Washington Post, Ten Best Books of 2014

'Another masterpiece of love, lust, and suspense from Sarah Waters... How can one book be... so utterly unputdownable? Having been born in a rooming house I resonated wildly with the squalid claustrophobia of shared accommodations, but Waters is such a good story-teller that you will be sucked in, regardless of how posh your background.

Slate, Best Books of 2014

You will be hooked within a page . . . At her greatest, Waters transcends genre: the delusions in Affinity (1999), the vulnerability in Fingersmith (2002), the undercurrents of social injustice and the unexplained that underlie all her work, take her, in my view, well beyond the capabilities of her more seriously regarded Booker-winning peers. But The Paying Guests is the apotheosis of her talent; at least for now. I have tried and failed to find a single negative thing to say about it. Her next will probably be even better. Until then, read it, Flaubert, Zola, and weep.

Charlotte Mendelson, Financial Times

The novel's remarkable depth of field - from its class-ridden background to its individuals' peccadilloes - is sharply portrayed by an author writing at her best. Waters's 20-20 vision perceives the interior world of her characters with rare acuity in a prose style so smooth it pours down the page in a book to be prized.

Scotland on Sunday

A masterpiece of social unease . . . It isn't so much the plot that makes you read on - the novel's armature is a comparatively uncomplicated suspense narrative but barnacled to it is an astonishing accretion of detail . . . A virtuoso feet of storytelling.

Jane Shilling Evening Standard

She give(s) us a poignant love story which symbolically sees in the death of the old order, the death of the old fashioned husband and maybe the birth of an era of love without secrets.


A nod towards Little Dorrit also seems perceptible in the book's quiet ending amid the bustle and clamour of London. Unillusioned but tentatively hopeful, it is a beautifully gauged conclusion to a novel of ambitious reach and triumphant accomplishment.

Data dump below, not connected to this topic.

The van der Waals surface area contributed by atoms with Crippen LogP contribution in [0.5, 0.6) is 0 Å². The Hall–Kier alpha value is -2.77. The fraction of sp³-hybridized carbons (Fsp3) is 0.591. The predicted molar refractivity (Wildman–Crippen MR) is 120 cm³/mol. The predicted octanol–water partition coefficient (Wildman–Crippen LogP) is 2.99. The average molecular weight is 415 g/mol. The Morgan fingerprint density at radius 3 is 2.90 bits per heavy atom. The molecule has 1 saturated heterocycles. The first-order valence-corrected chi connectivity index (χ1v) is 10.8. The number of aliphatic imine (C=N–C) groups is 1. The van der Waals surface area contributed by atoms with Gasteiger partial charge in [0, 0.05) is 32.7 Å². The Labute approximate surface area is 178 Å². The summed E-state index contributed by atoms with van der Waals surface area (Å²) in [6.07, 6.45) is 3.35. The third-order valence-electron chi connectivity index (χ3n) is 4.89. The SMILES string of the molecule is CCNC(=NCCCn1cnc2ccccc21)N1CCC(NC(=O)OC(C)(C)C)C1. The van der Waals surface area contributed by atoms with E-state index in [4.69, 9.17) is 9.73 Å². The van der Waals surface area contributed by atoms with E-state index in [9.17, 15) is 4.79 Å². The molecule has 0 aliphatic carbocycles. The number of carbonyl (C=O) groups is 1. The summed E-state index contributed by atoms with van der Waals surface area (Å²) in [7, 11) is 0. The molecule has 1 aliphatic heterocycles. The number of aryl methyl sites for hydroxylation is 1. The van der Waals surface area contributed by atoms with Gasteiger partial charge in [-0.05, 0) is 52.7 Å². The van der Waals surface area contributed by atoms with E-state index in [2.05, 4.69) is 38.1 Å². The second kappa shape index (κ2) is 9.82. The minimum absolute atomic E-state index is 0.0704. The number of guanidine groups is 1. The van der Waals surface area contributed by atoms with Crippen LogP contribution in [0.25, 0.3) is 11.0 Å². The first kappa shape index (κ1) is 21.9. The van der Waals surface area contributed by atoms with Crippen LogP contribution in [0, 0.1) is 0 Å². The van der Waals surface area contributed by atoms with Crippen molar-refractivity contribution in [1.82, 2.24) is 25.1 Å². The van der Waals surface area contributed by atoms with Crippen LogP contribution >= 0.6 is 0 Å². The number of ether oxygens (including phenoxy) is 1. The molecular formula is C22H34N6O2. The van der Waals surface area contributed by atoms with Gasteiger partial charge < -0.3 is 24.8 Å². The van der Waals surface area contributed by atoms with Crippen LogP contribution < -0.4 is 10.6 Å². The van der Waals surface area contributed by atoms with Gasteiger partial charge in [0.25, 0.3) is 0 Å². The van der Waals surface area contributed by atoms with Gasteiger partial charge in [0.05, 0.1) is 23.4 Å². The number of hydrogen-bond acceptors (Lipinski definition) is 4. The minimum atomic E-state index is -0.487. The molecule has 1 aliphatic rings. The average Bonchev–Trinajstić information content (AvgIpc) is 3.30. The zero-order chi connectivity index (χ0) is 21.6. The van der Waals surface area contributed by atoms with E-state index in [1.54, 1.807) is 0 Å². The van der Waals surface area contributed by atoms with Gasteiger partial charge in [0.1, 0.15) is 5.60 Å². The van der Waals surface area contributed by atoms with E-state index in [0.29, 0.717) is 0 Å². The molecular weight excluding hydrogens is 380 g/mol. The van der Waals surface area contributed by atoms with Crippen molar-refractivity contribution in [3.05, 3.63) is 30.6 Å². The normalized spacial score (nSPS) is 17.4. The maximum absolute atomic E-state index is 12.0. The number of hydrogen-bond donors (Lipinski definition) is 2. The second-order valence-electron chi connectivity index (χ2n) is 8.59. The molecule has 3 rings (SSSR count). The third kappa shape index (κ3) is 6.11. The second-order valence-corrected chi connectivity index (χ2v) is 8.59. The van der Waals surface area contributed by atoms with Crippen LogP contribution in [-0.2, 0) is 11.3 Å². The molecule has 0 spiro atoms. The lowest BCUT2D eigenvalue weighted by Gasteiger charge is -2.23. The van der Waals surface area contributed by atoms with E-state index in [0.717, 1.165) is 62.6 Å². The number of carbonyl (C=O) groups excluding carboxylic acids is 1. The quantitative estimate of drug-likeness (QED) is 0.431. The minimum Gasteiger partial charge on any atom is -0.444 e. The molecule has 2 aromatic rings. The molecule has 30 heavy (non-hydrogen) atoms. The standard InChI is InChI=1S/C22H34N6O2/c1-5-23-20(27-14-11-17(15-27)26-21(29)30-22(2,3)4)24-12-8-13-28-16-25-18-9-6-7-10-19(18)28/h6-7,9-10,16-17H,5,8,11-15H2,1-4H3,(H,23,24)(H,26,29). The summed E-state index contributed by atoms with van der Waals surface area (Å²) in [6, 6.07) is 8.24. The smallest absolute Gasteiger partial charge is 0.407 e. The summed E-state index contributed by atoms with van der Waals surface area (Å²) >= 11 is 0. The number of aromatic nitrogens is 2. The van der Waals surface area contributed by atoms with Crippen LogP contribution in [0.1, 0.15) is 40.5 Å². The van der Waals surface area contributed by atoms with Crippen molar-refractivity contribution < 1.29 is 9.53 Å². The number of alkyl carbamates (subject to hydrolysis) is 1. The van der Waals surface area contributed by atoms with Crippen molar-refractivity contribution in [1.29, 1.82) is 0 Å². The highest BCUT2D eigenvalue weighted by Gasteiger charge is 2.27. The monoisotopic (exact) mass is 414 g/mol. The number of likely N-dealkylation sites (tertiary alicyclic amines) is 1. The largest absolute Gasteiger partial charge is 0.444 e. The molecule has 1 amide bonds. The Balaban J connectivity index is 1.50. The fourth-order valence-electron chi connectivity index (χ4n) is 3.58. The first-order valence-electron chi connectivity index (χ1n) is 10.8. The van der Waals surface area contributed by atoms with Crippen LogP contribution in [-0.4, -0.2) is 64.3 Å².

Peter Kemp, Sunday Times

The Paying Guests demonstrates the writerly qualities for which Waters is esteemed, proving as 'fantastically moody and resonant', in terms of the rendering of domestic space, as a novel the author herself described as such and which she once said she would like to have written: Daphne du Maurier's Rebecca.

Literary Review

Waters's page-turning prose conceals great subtlety. Acutely sensitive to social nuance, she keeps us constantly alert... From a novelist who has been shortlisted for the Booker three times, this is a winner.

Intelligent Life, The Economist

An uninterruptable joy of a novel . . . Sarah Waters at her tip-top best.

Juliet Nicolson, Evening Standard

Another wild ride of a novel . . . [I was] helplessly pulled along by the magnetic storytelling.

Tracy Chevalier, Observer

Sarah Waters is, quite simply, one of our greatest writers.

Joanna Briscoe, Sunday Express

Brilliantly involving . . . juicy, beautifully observed [and] not afraid to be explicit.


A sumptuously subdued story of making do and getting by after the great war.

Philip Hensher, Guardian

Absolutely brilliant.

Jacqueline Wilson, Sunday Times

A page-turning melodrama and a fascinating portrait of London on the verge of great change.


Waters is brilliant.

The Times

A triumph.

Woman & Home